Andrew Seaton, RN, BSc Nursing (Hons), LLB Law (Hons) is the Trust Lead for Safety and improvement as the Quality Improvement & Safety Director for the Gloucestershire Safety & Quality Improvement Academy (GSQIA). He is actively involved at different levels in improvement, from strategic planning and development of the annual plan, supervision and teaching and coaching improvement projects.
During his time at Gloucester Andrew has helped deliver a range of successful improvement projects with key clinicians to include VTE, Think Glucose, COPD, Sepsis, AKI, fall prevention, Emergency Laparotomy. He has also developed a programme of engaging staff in improvement projects which brought together teams to deliver local improvement. This has now matured into the GSQIA which links education with real prioritised improvement projects with long term project alongside QI coaching.
Andrew has participated in a number of national safety and quality improvement programmes, including the Leadership in Patient Safety Programme by NHS Innovation, the South West Quality & Safety Initiative with SHA\IHI and multiple learning including the IHI Improvement Coach programme. Andrew is also a member of the founding cohort of the Q initiative and founder and Chair of the Delivering Improvement network.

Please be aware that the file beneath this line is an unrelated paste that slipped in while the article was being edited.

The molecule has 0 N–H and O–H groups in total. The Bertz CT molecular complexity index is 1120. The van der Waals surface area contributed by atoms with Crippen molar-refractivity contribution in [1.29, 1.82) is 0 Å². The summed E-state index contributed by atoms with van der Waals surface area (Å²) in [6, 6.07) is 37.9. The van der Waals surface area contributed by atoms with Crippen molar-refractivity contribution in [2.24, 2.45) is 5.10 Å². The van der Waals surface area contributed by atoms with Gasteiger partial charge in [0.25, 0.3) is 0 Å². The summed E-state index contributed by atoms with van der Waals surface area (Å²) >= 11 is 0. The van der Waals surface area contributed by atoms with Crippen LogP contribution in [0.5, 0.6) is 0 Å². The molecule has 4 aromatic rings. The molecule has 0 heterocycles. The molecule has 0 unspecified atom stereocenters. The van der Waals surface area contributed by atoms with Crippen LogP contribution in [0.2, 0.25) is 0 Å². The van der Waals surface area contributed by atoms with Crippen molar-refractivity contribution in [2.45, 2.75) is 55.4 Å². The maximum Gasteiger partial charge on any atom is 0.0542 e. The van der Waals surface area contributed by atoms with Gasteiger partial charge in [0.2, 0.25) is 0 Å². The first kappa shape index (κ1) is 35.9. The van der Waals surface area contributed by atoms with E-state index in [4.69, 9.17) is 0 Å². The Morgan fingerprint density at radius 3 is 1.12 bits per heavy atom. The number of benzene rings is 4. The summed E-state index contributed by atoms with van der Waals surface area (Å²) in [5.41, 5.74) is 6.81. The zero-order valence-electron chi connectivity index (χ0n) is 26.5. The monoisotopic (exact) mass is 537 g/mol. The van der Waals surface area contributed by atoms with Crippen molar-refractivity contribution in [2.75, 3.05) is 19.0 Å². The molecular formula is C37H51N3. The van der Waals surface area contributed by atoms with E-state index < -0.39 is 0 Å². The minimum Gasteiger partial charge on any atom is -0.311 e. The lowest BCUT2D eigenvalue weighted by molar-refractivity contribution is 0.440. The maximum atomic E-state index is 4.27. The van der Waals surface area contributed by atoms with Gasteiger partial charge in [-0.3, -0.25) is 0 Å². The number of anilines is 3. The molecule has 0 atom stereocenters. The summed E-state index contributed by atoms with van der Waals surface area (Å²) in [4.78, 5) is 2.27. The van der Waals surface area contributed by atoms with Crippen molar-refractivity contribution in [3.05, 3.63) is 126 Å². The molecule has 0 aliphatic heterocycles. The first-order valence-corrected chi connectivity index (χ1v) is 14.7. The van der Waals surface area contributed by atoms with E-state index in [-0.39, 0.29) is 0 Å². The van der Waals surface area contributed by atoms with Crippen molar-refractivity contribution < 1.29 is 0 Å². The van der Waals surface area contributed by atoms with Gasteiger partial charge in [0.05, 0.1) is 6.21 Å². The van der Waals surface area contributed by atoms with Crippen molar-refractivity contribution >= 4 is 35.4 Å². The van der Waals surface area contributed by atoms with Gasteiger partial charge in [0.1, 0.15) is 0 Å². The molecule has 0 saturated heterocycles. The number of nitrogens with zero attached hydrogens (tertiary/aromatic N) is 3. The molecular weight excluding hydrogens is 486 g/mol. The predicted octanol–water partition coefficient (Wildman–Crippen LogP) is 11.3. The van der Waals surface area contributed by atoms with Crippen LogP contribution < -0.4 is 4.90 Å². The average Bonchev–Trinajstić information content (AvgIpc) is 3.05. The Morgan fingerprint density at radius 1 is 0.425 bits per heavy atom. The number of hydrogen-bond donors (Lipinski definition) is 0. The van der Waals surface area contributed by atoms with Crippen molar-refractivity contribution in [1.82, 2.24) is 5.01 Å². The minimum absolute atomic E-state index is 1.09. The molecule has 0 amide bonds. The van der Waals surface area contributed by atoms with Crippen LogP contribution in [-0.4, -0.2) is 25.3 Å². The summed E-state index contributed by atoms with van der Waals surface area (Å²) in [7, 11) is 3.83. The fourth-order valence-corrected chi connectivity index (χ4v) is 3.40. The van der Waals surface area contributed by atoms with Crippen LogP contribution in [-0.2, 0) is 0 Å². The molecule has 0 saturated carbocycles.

Mark is a radiation protection advisor and team leader of the radiotherapy radiation protection team at the Christie Hospital in Manchester. He has been involved in the design and build of the Christie proton centre since the project started in 2014. He has advised on many other radiotherapy room designs and operational aspects of all modalities of radiotherapy. He was a co-author of the proton therapy chapter of the second edition of IPEM report 75: Design and Shielding of Radiotherapy Treatment Techniques, as well as contributing to the IPEM special topical report 1 on flattening filter free radiotherapy, writing about radiation protection aspects of this new technology. He is also a Medical Physics Expert, specialising in treatment planning and has held teaching positions for the University of Sydney and North Coast Cancer Centre in Australia, as well as teaching at the University of Manchester and University of Cumbria in the UK. He is also a student himself, participating in the Higher Specialist Scientist Training programme.
See the abstract for Mark Hardy's talk here.
Dr Gooding obtained his DPhil in Medical Imaging from University of Oxford in 2004. He was employed as a postdoctoral researcher both in university and NHS settings, where his focus was largely around women’s health. In 2009, he joined Mirada Medical, motivated by a desire to see technical innovation translated into clinical practice. While there, he has worked on a broad spectrum of clinical applications, developing algorithms and products for both diagnostic and therapeutic purposes. If given a free choice of research topic, his passion is for improving image segmentation, but in practice he is keen to address any technical challenge. Dr Gooding now leads the research team at Mirada, where in addition to the commercial work he continues to collaborate both clinically and academically.